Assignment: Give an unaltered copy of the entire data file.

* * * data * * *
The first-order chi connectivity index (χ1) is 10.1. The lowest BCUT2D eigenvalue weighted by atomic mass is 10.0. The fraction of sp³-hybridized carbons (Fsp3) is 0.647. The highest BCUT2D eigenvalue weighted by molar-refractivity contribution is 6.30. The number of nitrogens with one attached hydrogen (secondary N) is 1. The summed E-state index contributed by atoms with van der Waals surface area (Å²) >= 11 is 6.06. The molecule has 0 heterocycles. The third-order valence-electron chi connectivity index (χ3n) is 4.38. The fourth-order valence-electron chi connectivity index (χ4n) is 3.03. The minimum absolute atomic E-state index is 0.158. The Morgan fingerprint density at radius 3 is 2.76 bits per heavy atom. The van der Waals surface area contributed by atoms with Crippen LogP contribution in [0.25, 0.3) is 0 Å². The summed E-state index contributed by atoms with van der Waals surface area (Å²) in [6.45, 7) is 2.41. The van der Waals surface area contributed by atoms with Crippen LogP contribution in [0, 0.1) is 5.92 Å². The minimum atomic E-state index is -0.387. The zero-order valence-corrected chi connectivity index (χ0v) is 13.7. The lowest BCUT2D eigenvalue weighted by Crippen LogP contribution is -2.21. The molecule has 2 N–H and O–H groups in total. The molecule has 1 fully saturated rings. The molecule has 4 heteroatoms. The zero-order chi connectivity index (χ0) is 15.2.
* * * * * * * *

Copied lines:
The first-order chi connectivity index (χ1) is 10.1. The lowest BCUT2D eigenvalue weighted by atomic mass is 10.0. The fraction of sp³-hybridized carbons (Fsp3) is 0.647. The highest BCUT2D eigenvalue weighted by molar-refractivity contribution is 6.30. The number of nitrogens with one attached hydrogen (secondary N) is 1. The summed E-state index contributed by atoms with van der Waals surface area (Å²) >= 11 is 6.06. The molecule has 0 heterocycles. The third-order valence-electron chi connectivity index (χ3n) is 4.38. The fourth-order valence-electron chi connectivity index (χ4n) is 3.03. The minimum absolute atomic E-state index is 0.158. The Morgan fingerprint density at radius 3 is 2.76 bits per heavy atom. The van der Waals surface area contributed by atoms with Crippen LogP contribution in [0.25, 0.3) is 0 Å². The summed E-state index contributed by atoms with van der Waals surface area (Å²) in [6.45, 7) is 2.41. The van der Waals surface area contributed by atoms with Crippen LogP contribution in [0, 0.1) is 5.92 Å². The minimum atomic E-state index is -0.387. The zero-order valence-corrected chi connectivity index (χ0v) is 13.7. The lowest BCUT2D eigenvalue weighted by Crippen LogP contribution is -2.21. The molecule has 2 N–H and O–H groups in total. The molecule has 1 fully saturated rings. The molecule has 4 heteroatoms. The zero-order chi connectivity index (χ0) is 15.2.